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Trump’s Imminent War With Iran
When two oil tankers were damaged by explosions in the Gulf of Oman last week, US Pres. Donald Trump and his administration were quick to blame Iran for launching an attack on private citizens — an allegation which Iran just as quickly denied.
The Pentagon has since released images of the damage while the White House continued to insist that Iran attacked the ships. “The international community condemns Iran’s assault on the freedom of navigation and the targeting of innocent civilians,” US Sec. of State Mike Pompeo said last Thursday.
Recent reports speculate that the type of mines allegedly used in the attack are similar to some the Iranian military had previously advertised having.
However, the owner of one of the oil tankers reported that “something flew towards the ship” before the explosion, suggesting a projectile may have been used as opposed to a mine.
He disagreed with the conclusion of US officials and said, “I do not think there was a time bomb or an object attached to the side of the ship.”
Still, the White House has released images and videos which they claim provide conclusive proof that Iran was active in the area at the time and ultimately behind the explosions.
This morning, reports emerged that Iran shot down a US surveillance drone but both countries have provided conflicting details about where it actually happened.
Iran claims that the drone was shot down because it breached the country’s airspace, while the US insists that the drone was in international airspace when the incident occurred.
Does Trump Want War with Iran?
Since his election in 2016, Trump has used increasingly aggressive language towards Iran, even tweeting last month that “if Iran wants to fight, that will be the official end of Iran.”
While Iran has certainly been on his war radar since he became president, an interesting note is that he was tweeting about a war with the country long before his own election.
In fact, Trump tweeted back in 2011 that then-president Barack Obama would likely start a war with Iran in order to increase his chances of reelection.
Then in 2012, he tweeted twice that Obama would attack Iran to help improve his reelection popularity.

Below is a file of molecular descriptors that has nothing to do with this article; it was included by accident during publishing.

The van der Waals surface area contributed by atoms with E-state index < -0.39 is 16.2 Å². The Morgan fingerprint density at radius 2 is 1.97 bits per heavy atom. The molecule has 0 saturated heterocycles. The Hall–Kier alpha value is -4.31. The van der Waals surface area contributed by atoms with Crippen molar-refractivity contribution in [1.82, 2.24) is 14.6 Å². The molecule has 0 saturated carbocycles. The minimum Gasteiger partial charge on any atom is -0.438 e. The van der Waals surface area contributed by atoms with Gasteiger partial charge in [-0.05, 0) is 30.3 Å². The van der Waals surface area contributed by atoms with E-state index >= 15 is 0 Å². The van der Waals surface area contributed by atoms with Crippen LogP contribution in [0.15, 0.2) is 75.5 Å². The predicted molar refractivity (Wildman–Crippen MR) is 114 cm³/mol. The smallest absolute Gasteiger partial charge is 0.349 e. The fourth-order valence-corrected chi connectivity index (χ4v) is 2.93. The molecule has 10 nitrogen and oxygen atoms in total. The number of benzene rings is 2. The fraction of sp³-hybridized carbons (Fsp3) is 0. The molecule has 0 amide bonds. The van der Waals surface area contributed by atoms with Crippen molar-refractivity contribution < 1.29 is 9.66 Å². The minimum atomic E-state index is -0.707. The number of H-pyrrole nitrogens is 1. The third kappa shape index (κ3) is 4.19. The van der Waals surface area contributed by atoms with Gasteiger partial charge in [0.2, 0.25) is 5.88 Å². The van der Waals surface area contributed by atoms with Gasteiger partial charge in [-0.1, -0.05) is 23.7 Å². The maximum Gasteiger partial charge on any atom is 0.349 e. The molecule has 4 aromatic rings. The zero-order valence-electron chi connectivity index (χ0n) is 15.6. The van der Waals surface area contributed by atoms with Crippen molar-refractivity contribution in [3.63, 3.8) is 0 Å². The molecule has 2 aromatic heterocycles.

First, he alleged that a “desperate” Obama would “launch a strike in Libya or Iran” in response to declining poll numbers.
Second, he warned Republicans not to let Obama “play the Iran card in order to start a war in order to get elected.”
Trump tweeted about Obama and Iran again in 2013, first to share his prediction that Obama would “at some point attack Iran in order to save face,” then to remind everyone that he had long predicted Obama would “attack Iran because of his inability to negotiate properly.”
But in spite of Trump’s many predictions, Obama never actually took the US to war with Iran.
Instead, he entered a nuclear deal with the country — a deal which Trump theatrically removed the US from to enliven his supporters at a rally.
Now, Trump’s behavior has left many asking whether he is willing to wage war with Iran to get his own base stimulated in time for the 2020 election.
Other Motivations for War
Saudi Arabia — steadfast friend to the Trump administration — also has a lasting dispute with Iran. King Salman has long accused the country of disrupting peace in the Middle East.
The persisting conflict between the neighboring countries has at times been worsened by religious differences, since Iran is predominantly Shia Muslim and Saudi Arabia is largely Sunni Muslim.
While the two are not actively engaging in combat with each other at the moment, they are on opposite sides of conflicts in Syria and Yemen.
The Saudi king has also led an effort which achieved an agreement between 20 Arab nations to unite against the country for, among other accusations, creating a “threat to maritime security” in the Persian Gulf.
That threat revolves around Iran’s position near the Strait of Hormuz, which narrowly connects the Arabian Sea and the Persian Gulf. It provides a passage for a large percentage of the world’s oil tanker traffic.
Iran has previously threatened to block the Strait of Hormuz and essentially cut off the route, threatening a port of global access to a leading oil supply.
Given Saudi Arabia’s proximity to Iran, this would impact their ability to export oil, and the country’s oil reserves are the second largest in the world.
Trump responded to the threats by insisting that the strait would not be closed for long — another suggestion towards US military intervention.
Regardless of Trump’s reasoning for aggressive rhetoric, war between the US and Iran seems more probable than possible at this point.
Iran recently announced that the country will disregard the previously agreed upon nuclear deal and will stockpile uranium. The US responded by ordering 1,000 more troops deploy to the Middle East.